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What is Reverse Osmosis?

Reverse Osmosis

What is the inverse osmosis?

Reverse osmosis (RO) is a process in which the flow rate through a semipermeable membrane is reduced and a pushing force greater than the osmotic pressure is exerted in the opposite direction to the osmosis process (Figure 1). In this way it is possible to separate the substances found in the water on one side of the membrane (concentrate) and on the other side a dilute solution low in dissolved solids (permeate) is obtained.


Osmosis and reverse osmosis process diagram

Figure 1. Osmosis and reverse osmosis process diagram.

Reverse osmosis is used to desalinate seawater and brackish water, soften waters, remove organic matter, and separate specific contaminants from the water.

What is osmosis?

Osmosis is the process by which a solvent pass through a semi-permeable membrane, from a dilute solution to a concentrated one, until the difference in concentrations on both sides of the membrane is equal. The pressure required for this phenomenon to occur is known as osmotic pressure.

How does a reverse osmosis plant work?

Reverse osmosis plants require pretreatment systems, feed pumping equipment, pressurized tanks (membrane vessels or housings) containing membranes, chemical dosing equipment, etc. so that they work properly.

  • Membrane: This element is manufactured by winding membranes in a spiral shape, they are usually 40 or 60 inches long, and the most common diameters are 4 or 8 inches. During operation, the water enters under pressure on one side of the housing, as it flows tangentially to the membrane, part of it passes through the membrane surface towards the permeate collector, while water with a high concentration of salts come out at the other end of the membrane. In the Figure 2 you can see the elements of a membrane.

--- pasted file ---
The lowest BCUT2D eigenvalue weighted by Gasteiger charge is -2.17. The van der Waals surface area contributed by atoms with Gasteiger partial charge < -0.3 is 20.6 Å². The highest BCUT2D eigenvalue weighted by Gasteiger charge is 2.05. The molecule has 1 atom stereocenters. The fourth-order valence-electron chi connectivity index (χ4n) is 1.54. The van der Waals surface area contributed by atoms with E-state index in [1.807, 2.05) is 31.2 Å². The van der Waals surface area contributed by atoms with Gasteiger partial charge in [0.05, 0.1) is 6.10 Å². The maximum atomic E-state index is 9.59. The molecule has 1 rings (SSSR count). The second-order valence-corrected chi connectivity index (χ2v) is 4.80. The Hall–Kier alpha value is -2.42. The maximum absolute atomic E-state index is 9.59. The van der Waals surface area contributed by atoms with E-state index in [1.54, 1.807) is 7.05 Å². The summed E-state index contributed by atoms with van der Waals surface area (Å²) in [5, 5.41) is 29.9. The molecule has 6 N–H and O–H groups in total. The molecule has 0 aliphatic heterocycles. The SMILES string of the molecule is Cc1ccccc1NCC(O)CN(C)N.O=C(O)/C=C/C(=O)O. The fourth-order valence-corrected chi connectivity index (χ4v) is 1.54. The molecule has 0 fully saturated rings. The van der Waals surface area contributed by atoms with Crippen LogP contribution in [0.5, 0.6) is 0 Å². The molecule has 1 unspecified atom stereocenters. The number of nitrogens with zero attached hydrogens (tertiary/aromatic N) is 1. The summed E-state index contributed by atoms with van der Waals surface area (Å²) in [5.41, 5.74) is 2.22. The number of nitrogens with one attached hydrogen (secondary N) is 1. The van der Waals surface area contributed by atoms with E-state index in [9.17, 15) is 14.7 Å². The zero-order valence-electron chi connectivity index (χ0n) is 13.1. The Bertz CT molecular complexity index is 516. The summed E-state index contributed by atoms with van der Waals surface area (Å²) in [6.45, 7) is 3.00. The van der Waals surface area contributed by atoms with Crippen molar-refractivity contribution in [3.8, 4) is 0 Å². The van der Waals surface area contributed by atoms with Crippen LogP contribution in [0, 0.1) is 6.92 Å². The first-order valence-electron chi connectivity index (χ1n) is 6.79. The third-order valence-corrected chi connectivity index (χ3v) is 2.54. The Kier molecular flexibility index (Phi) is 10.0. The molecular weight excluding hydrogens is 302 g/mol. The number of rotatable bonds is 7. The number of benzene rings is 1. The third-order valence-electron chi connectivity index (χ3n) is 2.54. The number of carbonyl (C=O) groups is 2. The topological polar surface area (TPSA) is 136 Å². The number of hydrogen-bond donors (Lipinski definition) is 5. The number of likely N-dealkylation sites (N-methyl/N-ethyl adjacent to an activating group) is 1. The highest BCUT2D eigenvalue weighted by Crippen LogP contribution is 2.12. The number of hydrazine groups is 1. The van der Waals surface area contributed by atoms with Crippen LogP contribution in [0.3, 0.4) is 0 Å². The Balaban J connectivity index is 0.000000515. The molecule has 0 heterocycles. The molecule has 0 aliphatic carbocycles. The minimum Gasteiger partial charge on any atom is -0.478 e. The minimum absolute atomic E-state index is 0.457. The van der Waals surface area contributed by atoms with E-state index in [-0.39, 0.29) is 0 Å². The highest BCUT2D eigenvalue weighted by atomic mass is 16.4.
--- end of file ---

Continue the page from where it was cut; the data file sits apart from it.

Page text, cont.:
Typical elements of an RO membrane (John C. Crittenden et al.)

Figure 2. Typical elements of a RO membrane (John C. Crittenden et al.)

What are the types of reverse osmosis membranes?

Reverse osmosis membranes are the most common types for purification of drinking water, brackish water and sea water.

Brackish water osmosis membranes

Brackish water is mixed fresh and salt water. Therefore, it is saltier than fresh water, but not as salty as sea water. These waters are very common in the aquifers near the sea, or it can be due to brackish fossils.

Brackish Water Total Dissolved Solids (ppm): Brackish: 1,000 – 2,000 parts per million

Fresh water: <500
Slightly brackish: 500 – 1,000
Moderately saline: 2,000 – 5,000
Salt Water: 5,000 – 10,000
Sea Water: 10,000 – 35,000
Brine:> 35,000

Reverse Osmosis Membranes for Brackish Water

Brackish water membranes
Sea water membranes
High rejection membranes
Low energy membranes
Low fouling membranes
2.5 “
2.5 “
2.5 “
2.5 “
2.5 “
8 “
8 “
8 “
8 “
8 “

* Consult for other needs

These elements can be installed in different arrangements, the concentrate from one membrane can be fed to another to increase water recovery. Another arrangement is to feed one membrane with the permeate of another, with the aim of further reducing the concentration of dissolved solids in the water.

Reverse osmosis pre-treatment

  • Pre-treatment: Pre-treatment to reverse osmosis systems is important to extend the life of the membranes and obtain a better performance in reducing dissolved solids.

One of the purposes of pretreatment is to prevent scaling. This phenomenon generally occurs when salts of low solubility, such as calcium and magnesium, deposit and become embedded in the pores of the membranes. Scale control consists of adjusting the pH (modifying the solubility of these salts) or adding antifouling (preventing the formation of crystals or slowing their growth).

Other contaminants that can affect RO membranes are suspended solids, these can plug the feed or saturate the membrane surface. A pretreatment process for this problem is filtration. It is recommended to use filters that retain all particles greater than 5 microns. Typically 5 micron or nominal 1 micron absolute cartridge filters are used.

Disinfection is another typical pretreatment step used to prevent biological saturation of the membrane. It is extremely important to verify that the membrane material and the disinfecting agent are compatible, as many of these can permanently damage the osmosis membrane.

Classification of separation membranes, according to the opening of their pores

Consider that:

1 mm = 1000 μm

1 μm = 1000 nanometer (nm)

1 nm = 10 Angstroms (Å)

You can purchase a reverse osmosis filter here:


MWH’s water treatment: principles and design. John C. Crittenden et al.

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Read more: How does Reverse Osmosis work?

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